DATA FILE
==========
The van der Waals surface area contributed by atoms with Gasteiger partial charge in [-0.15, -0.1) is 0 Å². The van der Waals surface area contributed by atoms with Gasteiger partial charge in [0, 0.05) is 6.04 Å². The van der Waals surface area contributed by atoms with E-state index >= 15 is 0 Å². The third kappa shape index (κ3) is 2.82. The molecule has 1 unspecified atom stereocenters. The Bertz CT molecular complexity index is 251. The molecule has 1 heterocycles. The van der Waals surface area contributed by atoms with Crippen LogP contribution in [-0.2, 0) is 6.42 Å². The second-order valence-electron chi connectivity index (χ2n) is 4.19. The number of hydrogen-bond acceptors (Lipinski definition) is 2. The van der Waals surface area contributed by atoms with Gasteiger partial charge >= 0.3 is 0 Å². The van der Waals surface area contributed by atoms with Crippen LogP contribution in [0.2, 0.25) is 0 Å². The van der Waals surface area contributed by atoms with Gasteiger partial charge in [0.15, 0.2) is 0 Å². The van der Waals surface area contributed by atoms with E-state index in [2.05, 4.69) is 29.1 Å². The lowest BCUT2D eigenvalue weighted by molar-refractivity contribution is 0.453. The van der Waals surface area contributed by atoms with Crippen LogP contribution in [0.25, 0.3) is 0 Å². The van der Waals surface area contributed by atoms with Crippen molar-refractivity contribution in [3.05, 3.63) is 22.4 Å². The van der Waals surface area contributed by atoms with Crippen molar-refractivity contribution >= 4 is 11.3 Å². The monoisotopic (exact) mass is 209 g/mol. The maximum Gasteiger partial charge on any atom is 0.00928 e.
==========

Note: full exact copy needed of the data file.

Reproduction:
The van der Waals surface area contributed by atoms with Gasteiger partial charge in [-0.15, -0.1) is 0 Å². The van der Waals surface area contributed by atoms with Gasteiger partial charge in [0, 0.05) is 6.04 Å². The van der Waals surface area contributed by atoms with E-state index >= 15 is 0 Å². The third kappa shape index (κ3) is 2.82. The molecule has 1 unspecified atom stereocenters. The Bertz CT molecular complexity index is 251. The molecule has 1 heterocycles. The van der Waals surface area contributed by atoms with Crippen LogP contribution in [-0.2, 0) is 6.42 Å². The second-order valence-electron chi connectivity index (χ2n) is 4.19. The number of hydrogen-bond acceptors (Lipinski definition) is 2. The van der Waals surface area contributed by atoms with Gasteiger partial charge >= 0.3 is 0 Å². The van der Waals surface area contributed by atoms with Crippen LogP contribution in [0.2, 0.25) is 0 Å². The van der Waals surface area contributed by atoms with Gasteiger partial charge in [0.15, 0.2) is 0 Å². The van der Waals surface area contributed by atoms with E-state index in [2.05, 4.69) is 29.1 Å². The lowest BCUT2D eigenvalue weighted by molar-refractivity contribution is 0.453. The van der Waals surface area contributed by atoms with Crippen LogP contribution in [0.25, 0.3) is 0 Å². The van der Waals surface area contributed by atoms with Crippen molar-refractivity contribution in [3.05, 3.63) is 22.4 Å². The van der Waals surface area contributed by atoms with Crippen molar-refractivity contribution >= 4 is 11.3 Å². The monoisotopic (exact) mass is 209 g/mol. The maximum Gasteiger partial charge on any atom is 0.00928 e.